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Intangible Cultural Heritages in Beijing

Intangible Cultural Heritages in Beijing

Diabolo Spinning

The Diabolo has become extremely popular throughout the world.  Spinning the cups, or discs, is now a major sport, a popular exercise, a wonderful child’s toy and great performance art (from major Chinese acrobatic troupes with stunning diabolo routines to the Cirque du Soleil, for example).  It has also been called ‘the Chinese yoyo’, and in its current form the diabolo did evolve from the Chinese yoyo.  It consists of two rods joined with string, and the diabolo itself, disc-shaped wheels joined by a wooden spool at the center. More

Ivory Carving

Ivory carving has a long, long history, in the artistic shaping and decoration of ivory.  The ivory carving styles of Beijing and Guangzhou are distinct.

Beijing ivory carving can trace its history to two thousand years ago. During its later development, many excellent craftsmen were recruited to Beijing from other provinces to exchange and discuss workmanship with local craftsmen. Therefore, Beijing ivory carving exemplifies palace art, displaying elegant and poised features that have formed a unique technology following hundreds of years of practice. Beijing ivory carving declined during the late Qing Dynasty, but was redeveloped thanks to the efforts of famous ivory carver, YangShihui, and his successors. More

Cloisonné Making Skills

Beijing Cloisonné technology is also called copper wiry enamel. The technology developed during the Jingtai reign (1450-1457) of the Ming Dynasty (1368-1644), with the main color used being blue, hence the name “Jingtai blue”. After a design is agreed the object to be created is first shaped from copper and fired.  The decorative design is then applied using hair-thin copper wires which are pinched, temporarily glued and then welded to the surface of the cast. The concave designs are then filled with enamel and glaze of different colors. After being fired, polished and a final touch of gilding, a cloisonné product is finished. More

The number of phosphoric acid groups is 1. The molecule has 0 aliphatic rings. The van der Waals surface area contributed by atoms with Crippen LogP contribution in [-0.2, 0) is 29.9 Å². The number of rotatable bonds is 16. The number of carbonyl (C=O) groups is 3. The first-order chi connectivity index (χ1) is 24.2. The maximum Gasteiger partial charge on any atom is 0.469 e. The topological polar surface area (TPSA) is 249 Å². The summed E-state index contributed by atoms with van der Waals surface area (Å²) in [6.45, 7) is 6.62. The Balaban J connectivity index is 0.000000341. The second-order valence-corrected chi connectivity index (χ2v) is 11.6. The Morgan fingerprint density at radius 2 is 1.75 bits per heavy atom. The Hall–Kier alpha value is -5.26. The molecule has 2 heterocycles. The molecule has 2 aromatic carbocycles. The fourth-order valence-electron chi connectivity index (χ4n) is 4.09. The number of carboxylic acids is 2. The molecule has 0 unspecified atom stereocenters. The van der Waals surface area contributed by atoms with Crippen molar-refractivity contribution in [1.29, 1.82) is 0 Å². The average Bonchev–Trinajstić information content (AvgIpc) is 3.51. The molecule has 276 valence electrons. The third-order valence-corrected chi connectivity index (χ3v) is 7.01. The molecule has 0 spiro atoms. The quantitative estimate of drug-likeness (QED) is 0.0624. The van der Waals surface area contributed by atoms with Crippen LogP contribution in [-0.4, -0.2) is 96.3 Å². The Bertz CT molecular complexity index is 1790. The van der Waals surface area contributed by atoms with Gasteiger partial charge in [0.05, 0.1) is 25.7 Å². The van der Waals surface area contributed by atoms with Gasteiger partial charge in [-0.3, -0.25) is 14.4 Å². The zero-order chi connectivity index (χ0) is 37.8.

Tongrentang Chinese Medicine Culture

As an old brand of traditional Chinese medicine famous both in and outside China, Beijing Tongrentang was first built in 1669. Since Tongrentang started to make medicines for the royal court in 1723, it followed the imperial standard for medicinal materials and adhered to the secret imperial prescriptions and pharmaceutical methods throughout the 188 years until 1911, forming a strict quality supervision system. As a result, Tongrentang, together with Institute of Imperial Physicians of the Qing Dynasty and the Imperial Dispensary, has formed a particular style and traditional knowledge of Tongrentang Chinese medicine based on their harmonious cooperation. More

Changdian Temple Fair

Changdian Temple Fair in Beijing’s Xuanwu District has had a chequered history.  It started during the reign of Jiajing (Ming Dynasty), expanded during the reign of Kangxi and thrived during the reign of Qianlong, (both of the Qing Dynasty). In the seventh year of the Republic of China (A.D 1918), the Fair was reformed by the municipal authority, to be held from the first to the fifth day of the first month of the lunar New Year, and based in Changdian and Hai Wangcun Park, when it became the unique official Spring Festival Fair. Changdian Temple Fair was almost closed down around 1945. After the liberation of China in 1949, the Temple Fair was held between Heping Gate and the intersection of Hufang Bridge during the first fifteen days of the first lunar month. However, it was discontinued following a natural disaster in 1960. By 1963, the municipal government reopened it, creating a great sensation in the city. It later closed down during the road repairs and the Cultural Revolution. More